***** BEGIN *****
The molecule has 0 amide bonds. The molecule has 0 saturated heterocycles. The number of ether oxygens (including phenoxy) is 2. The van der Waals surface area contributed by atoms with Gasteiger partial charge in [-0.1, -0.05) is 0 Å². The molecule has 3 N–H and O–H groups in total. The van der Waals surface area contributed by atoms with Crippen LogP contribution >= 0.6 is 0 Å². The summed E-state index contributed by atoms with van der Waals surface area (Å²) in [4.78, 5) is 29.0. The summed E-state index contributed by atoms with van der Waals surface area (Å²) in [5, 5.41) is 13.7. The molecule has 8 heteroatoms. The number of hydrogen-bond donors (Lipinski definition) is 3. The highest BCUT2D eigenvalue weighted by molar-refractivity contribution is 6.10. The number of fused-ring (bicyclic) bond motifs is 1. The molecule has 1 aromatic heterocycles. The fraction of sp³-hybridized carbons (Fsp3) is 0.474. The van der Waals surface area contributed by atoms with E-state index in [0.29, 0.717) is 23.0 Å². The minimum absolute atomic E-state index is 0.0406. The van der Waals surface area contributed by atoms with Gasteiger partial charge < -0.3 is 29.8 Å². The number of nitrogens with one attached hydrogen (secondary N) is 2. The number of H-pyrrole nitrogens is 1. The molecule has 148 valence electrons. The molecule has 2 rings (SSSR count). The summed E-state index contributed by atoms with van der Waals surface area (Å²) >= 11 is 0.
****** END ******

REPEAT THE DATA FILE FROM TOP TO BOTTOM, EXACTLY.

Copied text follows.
The molecule has 0 amide bonds. The molecule has 0 saturated heterocycles. The number of ether oxygens (including phenoxy) is 2. The van der Waals surface area contributed by atoms with Gasteiger partial charge in [-0.1, -0.05) is 0 Å². The molecule has 3 N–H and O–H groups in total. The van der Waals surface area contributed by atoms with Crippen LogP contribution >= 0.6 is 0 Å². The summed E-state index contributed by atoms with van der Waals surface area (Å²) in [4.78, 5) is 29.0. The summed E-state index contributed by atoms with van der Waals surface area (Å²) in [5, 5.41) is 13.7. The molecule has 8 heteroatoms. The number of hydrogen-bond donors (Lipinski definition) is 3. The highest BCUT2D eigenvalue weighted by molar-refractivity contribution is 6.10. The number of fused-ring (bicyclic) bond motifs is 1. The molecule has 1 aromatic heterocycles. The fraction of sp³-hybridized carbons (Fsp3) is 0.474. The van der Waals surface area contributed by atoms with E-state index in [0.29, 0.717) is 23.0 Å². The minimum absolute atomic E-state index is 0.0406. The van der Waals surface area contributed by atoms with Gasteiger partial charge < -0.3 is 29.8 Å². The number of nitrogens with one attached hydrogen (secondary N) is 2. The number of H-pyrrole nitrogens is 1. The molecule has 148 valence electrons. The molecule has 2 rings (SSSR count). The summed E-state index contributed by atoms with van der Waals surface area (Å²) >= 11 is 0.